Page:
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Why Thursday's Polar Bear decision is important to all of us

I never understood the "Save the Polar Bear, Save the World" slogan until tonight.

As posted earlier the US Fish & Wildlife Service, which reports to Bush's Secretary of the Interior Dirk Kempthorne has been stalling the decision on the status of polar bears. Well that is all changed. Environmental groups have sued and won. A federal court has ordered the Fish & Wildlife committee to make their ruling by Thursday this week.

Kempthorne, who previously served as a Senator for six years and scored 1% on the League of Conservation Voters' legislative scorecards, obviously became Bush's first choice for Secretary of the Interior in 2006. The Secretary of the Interior is similar to our Minister of the Environment. The most obvious reason for so desperately stalling the release of the report (last meeting postponed because the head of committee didn't show up), since the fall could quite possibly be that the Polar Bear is now on their endangered species list.

A US endangered species status means:
Such a listing for polar bears would commit the U.S. to not doing anything that could threaten the species further. Because the main threat to the bears is considered to be habitat loss from climate change, that could make it tougher to sell fuels that produce a higher amount of greenhouse gases, such as oil derived from Alberta's oil sands.

"U.S. programs, policies and financial measures involving the U.S. government that would further jeopardize the survival of polar bears would come under extremely strong scrutiny,'' Ewins said. "Further increases in greenhouse gases, causing the sea ice to melt, would be deemed as clearly in contravention of the Endangered Species Act.'' from CTV here.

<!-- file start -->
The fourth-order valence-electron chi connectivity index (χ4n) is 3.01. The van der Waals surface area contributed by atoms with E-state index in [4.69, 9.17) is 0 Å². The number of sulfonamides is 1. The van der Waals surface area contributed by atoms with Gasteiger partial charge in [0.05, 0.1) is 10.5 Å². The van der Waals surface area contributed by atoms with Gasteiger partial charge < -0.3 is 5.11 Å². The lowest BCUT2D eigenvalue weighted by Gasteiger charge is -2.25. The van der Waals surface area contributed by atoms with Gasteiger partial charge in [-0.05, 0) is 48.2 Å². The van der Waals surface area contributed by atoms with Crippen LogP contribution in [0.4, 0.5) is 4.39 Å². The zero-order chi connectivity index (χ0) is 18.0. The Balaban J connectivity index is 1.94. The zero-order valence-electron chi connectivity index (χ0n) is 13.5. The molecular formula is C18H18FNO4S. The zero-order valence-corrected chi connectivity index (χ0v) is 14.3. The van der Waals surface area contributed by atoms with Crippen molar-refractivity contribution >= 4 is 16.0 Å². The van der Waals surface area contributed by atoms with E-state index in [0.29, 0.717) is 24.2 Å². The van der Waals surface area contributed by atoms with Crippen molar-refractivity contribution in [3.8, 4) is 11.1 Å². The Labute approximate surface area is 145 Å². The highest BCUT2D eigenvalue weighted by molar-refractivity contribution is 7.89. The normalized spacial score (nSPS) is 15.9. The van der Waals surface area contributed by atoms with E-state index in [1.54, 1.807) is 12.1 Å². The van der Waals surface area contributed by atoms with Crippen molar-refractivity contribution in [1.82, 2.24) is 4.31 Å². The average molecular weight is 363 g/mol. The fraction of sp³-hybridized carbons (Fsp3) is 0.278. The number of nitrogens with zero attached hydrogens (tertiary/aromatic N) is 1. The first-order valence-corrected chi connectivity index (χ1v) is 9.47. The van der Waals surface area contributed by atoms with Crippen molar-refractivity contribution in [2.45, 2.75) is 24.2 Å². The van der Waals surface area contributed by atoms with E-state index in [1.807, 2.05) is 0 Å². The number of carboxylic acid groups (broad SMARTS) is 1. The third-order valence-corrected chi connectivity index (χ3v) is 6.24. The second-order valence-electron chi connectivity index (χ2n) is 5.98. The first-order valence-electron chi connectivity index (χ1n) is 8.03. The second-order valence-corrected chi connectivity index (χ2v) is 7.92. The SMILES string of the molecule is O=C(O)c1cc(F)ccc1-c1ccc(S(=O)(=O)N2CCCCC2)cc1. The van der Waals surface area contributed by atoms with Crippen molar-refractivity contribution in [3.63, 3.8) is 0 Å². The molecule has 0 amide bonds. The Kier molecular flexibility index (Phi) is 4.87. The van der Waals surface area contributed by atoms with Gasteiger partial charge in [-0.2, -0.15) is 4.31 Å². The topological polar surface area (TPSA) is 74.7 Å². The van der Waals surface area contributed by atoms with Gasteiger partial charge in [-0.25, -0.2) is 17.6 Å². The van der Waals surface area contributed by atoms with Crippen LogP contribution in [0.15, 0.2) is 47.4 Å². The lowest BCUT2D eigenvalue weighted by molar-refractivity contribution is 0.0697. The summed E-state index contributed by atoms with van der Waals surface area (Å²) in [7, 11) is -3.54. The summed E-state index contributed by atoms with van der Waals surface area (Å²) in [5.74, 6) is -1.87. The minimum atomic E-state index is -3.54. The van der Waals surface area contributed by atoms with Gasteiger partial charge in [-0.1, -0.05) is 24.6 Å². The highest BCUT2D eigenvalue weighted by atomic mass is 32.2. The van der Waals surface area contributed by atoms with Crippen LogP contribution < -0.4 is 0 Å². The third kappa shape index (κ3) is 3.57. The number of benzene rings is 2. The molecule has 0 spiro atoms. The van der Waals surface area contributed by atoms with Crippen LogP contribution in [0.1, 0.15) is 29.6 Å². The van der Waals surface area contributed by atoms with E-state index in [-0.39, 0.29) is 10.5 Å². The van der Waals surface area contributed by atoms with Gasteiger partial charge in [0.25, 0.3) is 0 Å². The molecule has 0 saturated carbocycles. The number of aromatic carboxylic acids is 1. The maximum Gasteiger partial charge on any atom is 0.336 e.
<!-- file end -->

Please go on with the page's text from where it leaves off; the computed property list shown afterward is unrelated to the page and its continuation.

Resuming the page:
Meanwhile Canada's government has been quietly keeping the Polar Pear off of our Endangered list also and for similar reasons. The Committee on the Status of Wildlife in Canada (COSEWIC) as it's name explains is responsible for status in Canada. They have five designations starting with i. Not at Risk, ii. Special Concern iii. Threatened iv. Endangered v. Extirpated. 

Last months COSEWIC report on Polar Bears (the first since 2002) prepared for our Minister of Environment kept the Polar Bear listed as Special Concern. In the summary here they have painstakingly added "All projections are based on currently available data and do not account for the possible effects of climate change." 

And the reason for not changing the designation in Canada:
The Committee on the Status of Endangered Wildlife In Canada recently said it would recommend the bears remain as a species of special concern. That would oblige Ottawa to address threats to the animal's survival, including climate change, but would give it until 2014 to come up with a management plan for Canada's estimated 15,000 bears.
2014, the same year the Arctic is expected to be completely free of summer sea ice which the bears hunt from and one year before Baird plans to do anything about the projected 100 mega tonnes of greenhouse gasses that will be pouring out of the tar sands projects.

All that could start to change on Thursday if the US places the Polar Bear on the endangered list. And with an incoming Democratic President, Canada might finally have to start addressing the greenhouse gases pouring out of the tar sands. 

Our governments might not have moved to save the air, water and ducks, but they will move to save oil revenues. 


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